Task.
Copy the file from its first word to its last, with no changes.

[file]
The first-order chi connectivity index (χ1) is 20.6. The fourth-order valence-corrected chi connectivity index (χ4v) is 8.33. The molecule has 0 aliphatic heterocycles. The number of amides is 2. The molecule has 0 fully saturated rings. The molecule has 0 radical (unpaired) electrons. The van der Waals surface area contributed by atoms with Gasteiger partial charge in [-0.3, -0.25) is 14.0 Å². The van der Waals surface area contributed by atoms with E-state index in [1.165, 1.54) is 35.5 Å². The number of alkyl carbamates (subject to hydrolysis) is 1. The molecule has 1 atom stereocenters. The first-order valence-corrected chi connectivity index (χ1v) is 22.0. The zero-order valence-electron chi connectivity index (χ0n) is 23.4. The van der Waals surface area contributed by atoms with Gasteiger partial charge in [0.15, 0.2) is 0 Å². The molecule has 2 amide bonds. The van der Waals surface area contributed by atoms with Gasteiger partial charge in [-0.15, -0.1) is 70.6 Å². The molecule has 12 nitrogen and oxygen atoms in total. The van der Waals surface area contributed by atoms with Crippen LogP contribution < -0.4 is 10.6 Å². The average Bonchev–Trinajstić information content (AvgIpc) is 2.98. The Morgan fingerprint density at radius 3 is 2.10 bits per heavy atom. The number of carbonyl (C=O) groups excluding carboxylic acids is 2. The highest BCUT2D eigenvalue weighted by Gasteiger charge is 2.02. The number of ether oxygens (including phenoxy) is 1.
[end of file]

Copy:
The first-order chi connectivity index (χ1) is 20.6. The fourth-order valence-corrected chi connectivity index (χ4v) is 8.33. The molecule has 0 aliphatic heterocycles. The number of amides is 2. The molecule has 0 fully saturated rings. The molecule has 0 radical (unpaired) electrons. The van der Waals surface area contributed by atoms with Gasteiger partial charge in [-0.3, -0.25) is 14.0 Å². The van der Waals surface area contributed by atoms with E-state index in [1.165, 1.54) is 35.5 Å². The number of alkyl carbamates (subject to hydrolysis) is 1. The molecule has 1 atom stereocenters. The first-order valence-corrected chi connectivity index (χ1v) is 22.0. The zero-order valence-electron chi connectivity index (χ0n) is 23.4. The van der Waals surface area contributed by atoms with Gasteiger partial charge in [0.15, 0.2) is 0 Å². The molecule has 2 amide bonds. The van der Waals surface area contributed by atoms with Gasteiger partial charge in [-0.15, -0.1) is 70.6 Å². The molecule has 12 nitrogen and oxygen atoms in total. The van der Waals surface area contributed by atoms with Crippen LogP contribution < -0.4 is 10.6 Å². The average Bonchev–Trinajstić information content (AvgIpc) is 2.98. The Morgan fingerprint density at radius 3 is 2.10 bits per heavy atom. The number of carbonyl (C=O) groups excluding carboxylic acids is 2. The highest BCUT2D eigenvalue weighted by Gasteiger charge is 2.02. The number of ether oxygens (including phenoxy) is 1.